Ammunition is classified in various ways?
So for handguns and revolvers, whats the difference between ACP ammo, calibur ammo, NATO ammo, etc...?
And for shotguns, how would you classify a shell? I heard of bore, gauge, etc...?
What about assault rifle/SMG clips? Do they classify the clip with the ammunition inside or the size of the clip itself?
- texasjewboy12Lv 61 decade agoFavorite Answer
You've got to remember, all this stuff happened over the years, but there's no plan to any of it. Everything means something, but it's not part of any overall plan. ACP stands for Automatic Colt Pistol. It's ammo the early Colt automatics used. NATO ammo is any ammo used by the North Atlantic Treaty Organization. Our standard rifle, the M-16, uses .223 Remmington ammo, which is also called .223 NATO. Shotguns are something else. Bore is the diameter of the barrel. Guage referred to how many pieces of shot it took to make a pound. As for "assault rifle and SMG clips" they're made to accomodate whatever ammo the rifle/SMG they fit uses. Usually they have 30 rounds, but they can be larger, and if belt-fed, essentially limitless.
- Anonymous1 decade ago
I'm not a handgun expert, by any means. I know my .45 fires .45 ACP, and I think ACP just designates a specific type of .45 ammo, as opposed to GAP, etc. The caliber is the diameter of the bullet. I.e. a .45, .40, .38 are all rounds in standard measurements based on inches. A .45 is 0.45 of an inch. 9mm, 10mm are metrics and usually of European origin. If you hear if someone referencing a round, i.e. .40 S&W that recognizes the company that developed the round and differentiates it from other .40s that may be out there because although the bullet may be the same caliber, the shape and power of the cartridge may be vastly different. NATO Ammo isn't so much of a special ammo as an agreement between NATO member nations to attempt to standardize their ammo to simplify logistics in the event of a European War. Most member nations use 5.56 rifle (.223) and a 9mm pistol. The same 5.56 is used in light machine guns and squad automatic weapons usually. There is a 7.62 for medium machine guns (note that this is different and more powerful than the AK-47s 7.62) and then 12.7mm is the official NATO designation for the heavy machine gun round... we just call it the .50 cal.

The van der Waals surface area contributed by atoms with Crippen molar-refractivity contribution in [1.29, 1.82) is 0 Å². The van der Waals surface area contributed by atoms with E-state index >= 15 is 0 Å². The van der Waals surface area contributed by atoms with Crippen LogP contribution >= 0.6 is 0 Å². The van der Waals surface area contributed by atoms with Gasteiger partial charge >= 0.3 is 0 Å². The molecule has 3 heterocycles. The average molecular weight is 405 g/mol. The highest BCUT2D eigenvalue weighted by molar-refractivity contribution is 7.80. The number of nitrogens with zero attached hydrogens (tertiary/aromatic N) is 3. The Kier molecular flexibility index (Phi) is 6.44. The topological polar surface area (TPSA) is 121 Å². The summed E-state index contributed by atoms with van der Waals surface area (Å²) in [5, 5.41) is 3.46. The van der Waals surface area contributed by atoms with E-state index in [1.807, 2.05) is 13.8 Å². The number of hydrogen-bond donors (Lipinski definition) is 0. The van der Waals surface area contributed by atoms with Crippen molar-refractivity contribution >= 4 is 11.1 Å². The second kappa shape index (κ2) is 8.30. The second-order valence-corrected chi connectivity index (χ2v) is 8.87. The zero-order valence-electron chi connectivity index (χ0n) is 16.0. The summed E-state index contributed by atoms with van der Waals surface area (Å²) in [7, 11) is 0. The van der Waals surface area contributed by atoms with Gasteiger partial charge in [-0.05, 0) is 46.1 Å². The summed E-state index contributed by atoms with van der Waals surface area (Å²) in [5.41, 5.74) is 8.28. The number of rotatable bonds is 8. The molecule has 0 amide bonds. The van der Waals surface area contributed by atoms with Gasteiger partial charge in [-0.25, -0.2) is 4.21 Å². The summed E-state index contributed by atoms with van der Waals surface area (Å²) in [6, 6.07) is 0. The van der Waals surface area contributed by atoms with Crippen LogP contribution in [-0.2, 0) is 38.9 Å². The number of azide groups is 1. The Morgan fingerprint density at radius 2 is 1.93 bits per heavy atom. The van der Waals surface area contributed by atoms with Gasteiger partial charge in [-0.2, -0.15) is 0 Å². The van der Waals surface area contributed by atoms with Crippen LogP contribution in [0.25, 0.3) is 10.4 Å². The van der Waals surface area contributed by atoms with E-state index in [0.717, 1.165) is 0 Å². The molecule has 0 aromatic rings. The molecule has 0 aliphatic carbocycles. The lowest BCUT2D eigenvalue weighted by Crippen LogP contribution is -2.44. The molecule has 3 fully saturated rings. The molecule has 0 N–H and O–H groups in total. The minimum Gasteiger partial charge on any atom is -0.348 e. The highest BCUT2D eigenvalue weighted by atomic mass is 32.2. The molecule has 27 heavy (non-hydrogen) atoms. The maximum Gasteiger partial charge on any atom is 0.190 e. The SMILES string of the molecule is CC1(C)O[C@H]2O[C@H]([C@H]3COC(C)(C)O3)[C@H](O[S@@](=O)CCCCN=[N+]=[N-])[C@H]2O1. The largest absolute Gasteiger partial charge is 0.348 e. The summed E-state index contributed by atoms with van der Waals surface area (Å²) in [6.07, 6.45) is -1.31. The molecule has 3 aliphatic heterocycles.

I know even less than that about shot guns. I know the guage of the ammo refers to the buckshot... the smaller the number the bigger the shot. As far as what makes a 12 guage shot gun a 12 guage, I would guess the same explanation applies, but I don't know.
I don't understand your assault rifle magazine questions. Most Infantry rifles have a capacity of around 30 rounds. There is a lot of room for customization or variation in this. Pistols generally are in the 7-15 round magazine range, but again, there are notable exceptions.